Tuesday, September 29, 2015

When is a Saint Not Saintly

Brought up in the Catholic religion, we were introduced to sainthood pretty early. Our birth names had to be based on one of the Church’s long list of saints, which meant you couldn’t name your bouncing baby boy, Snoop Dog.
When my siblings and I were growing up, the nuns who taught us in school always used the lives of the Saints to point out how incompetent and wicked we were as students. Sure why not shove that inferiority complex down a child’s throat early in life, right?
I mean really, who could compete with a Saint Francis of Assisi or St. Christopher, or Saint Maria Goretti? Why were they so good? Were they some type of holy superhero? I guess the nuns were trying to give us role models to look up to, but how exactly did one become a Saint? What are the rules? And why was St. Christopher kicked off the Saint List? What could he have possibly done?
It appears that there are five steps to becoming a saint and you can check them out here: http://www.focus.org/blog/posts/how-does-someone-become-a-saint.html
Recently, I was in a discussion with a good friend from Facebook about the recent canonization of Junipero Serra as the evangelizer of the western United States. Many people were happy with the news when Pope Francis announced it last week. Many more were not.
I have a soft spot in my soul for the original people of this land. Native Americans were brutalized by the Europeans coming over to this new land. Europeans treated Native Americans as less than human. So why do the Indians hate this new saint? Serra, the Franciscan Friar, arrived in the American Territories in 1749 and founded the Mission of San Diego in 1769. It was the first of nine missions that changed the lives of the native people and not in a good way.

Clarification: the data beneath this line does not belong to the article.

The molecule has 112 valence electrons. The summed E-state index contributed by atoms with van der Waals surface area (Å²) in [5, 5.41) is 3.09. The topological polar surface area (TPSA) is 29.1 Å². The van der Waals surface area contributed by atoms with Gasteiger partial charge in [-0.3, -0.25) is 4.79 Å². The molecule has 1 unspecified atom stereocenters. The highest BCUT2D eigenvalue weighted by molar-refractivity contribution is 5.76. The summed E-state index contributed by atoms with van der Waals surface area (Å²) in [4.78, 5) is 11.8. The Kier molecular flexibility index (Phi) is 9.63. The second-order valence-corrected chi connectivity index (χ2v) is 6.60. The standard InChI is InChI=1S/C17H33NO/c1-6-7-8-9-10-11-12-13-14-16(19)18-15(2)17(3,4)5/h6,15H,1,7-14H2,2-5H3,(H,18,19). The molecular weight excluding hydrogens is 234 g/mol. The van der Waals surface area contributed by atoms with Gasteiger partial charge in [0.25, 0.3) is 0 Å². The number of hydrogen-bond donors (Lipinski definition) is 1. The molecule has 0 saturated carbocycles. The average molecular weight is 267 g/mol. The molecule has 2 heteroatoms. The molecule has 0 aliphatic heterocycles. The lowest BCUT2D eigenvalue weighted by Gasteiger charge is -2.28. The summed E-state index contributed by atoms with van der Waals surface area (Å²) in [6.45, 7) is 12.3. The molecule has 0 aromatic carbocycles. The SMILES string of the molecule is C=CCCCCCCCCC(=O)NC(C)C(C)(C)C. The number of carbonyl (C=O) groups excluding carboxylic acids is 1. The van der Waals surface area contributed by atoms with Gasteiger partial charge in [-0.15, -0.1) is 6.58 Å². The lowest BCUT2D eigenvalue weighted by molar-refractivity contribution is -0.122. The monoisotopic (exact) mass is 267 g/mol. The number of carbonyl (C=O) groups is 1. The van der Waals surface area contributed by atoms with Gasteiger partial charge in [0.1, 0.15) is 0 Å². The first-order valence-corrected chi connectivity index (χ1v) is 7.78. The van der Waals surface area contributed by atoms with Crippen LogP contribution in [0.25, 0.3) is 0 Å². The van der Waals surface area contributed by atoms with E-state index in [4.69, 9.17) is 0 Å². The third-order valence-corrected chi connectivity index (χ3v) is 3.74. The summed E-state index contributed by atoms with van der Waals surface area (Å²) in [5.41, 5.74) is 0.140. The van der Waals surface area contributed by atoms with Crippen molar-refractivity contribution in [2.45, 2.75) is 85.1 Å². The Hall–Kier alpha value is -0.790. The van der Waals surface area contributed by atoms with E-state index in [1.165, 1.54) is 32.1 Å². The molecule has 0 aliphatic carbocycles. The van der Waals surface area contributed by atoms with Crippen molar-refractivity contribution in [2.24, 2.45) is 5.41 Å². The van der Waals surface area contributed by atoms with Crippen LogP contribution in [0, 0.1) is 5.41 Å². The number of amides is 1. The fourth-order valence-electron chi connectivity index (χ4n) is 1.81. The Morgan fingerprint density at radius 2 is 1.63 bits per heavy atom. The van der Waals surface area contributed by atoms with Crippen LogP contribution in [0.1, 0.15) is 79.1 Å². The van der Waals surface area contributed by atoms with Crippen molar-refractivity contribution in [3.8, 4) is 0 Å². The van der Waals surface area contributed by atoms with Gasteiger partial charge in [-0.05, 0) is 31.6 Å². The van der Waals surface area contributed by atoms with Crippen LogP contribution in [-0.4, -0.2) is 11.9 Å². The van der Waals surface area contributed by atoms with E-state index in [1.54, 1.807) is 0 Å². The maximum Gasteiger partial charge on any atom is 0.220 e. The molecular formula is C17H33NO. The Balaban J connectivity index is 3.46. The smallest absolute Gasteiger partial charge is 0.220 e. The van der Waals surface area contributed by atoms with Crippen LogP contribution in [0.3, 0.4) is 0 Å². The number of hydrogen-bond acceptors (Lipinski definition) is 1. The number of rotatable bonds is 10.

Indian historians blame Serra for the suppression of their culture and the deaths of many of their people at the missions. Indians were treated as children who were forced to accept a religion by force. That’s like the Taliban coming over here and forcing their radical religion on us, or us forcing Christianity on them. It’s not right to force your beliefs on another person...end of discussion.
The Indians were forced to deny their languages, clothing and even marriage customs. Members of a tribe who were baptized were separated from those who weren’t. Horrible!
Okay, I’m going on a rant right now about Saints in general. The church already has enough bad press to handle as it is with the crusades, the Spanish Inquisition, the corruption of the Vatican Bank, and the sexual abuse of young children. What they don’t need to do is irritate the Tribal Nations by forcing a Saint (who to them is considered a monster) down their throats. 

I like Pope Francis, but he missed two opportunities to right a wrong while here in this country. He should have made a new rule that women would be allowed to act as deacons, just like they did while Jesus was alive and, he could have apologized to the Tribal Nations for any wrongs that the Roman Catholic Missionaries caused their people. He then could have picked a candidate that was considered worthy by Native Americans standards.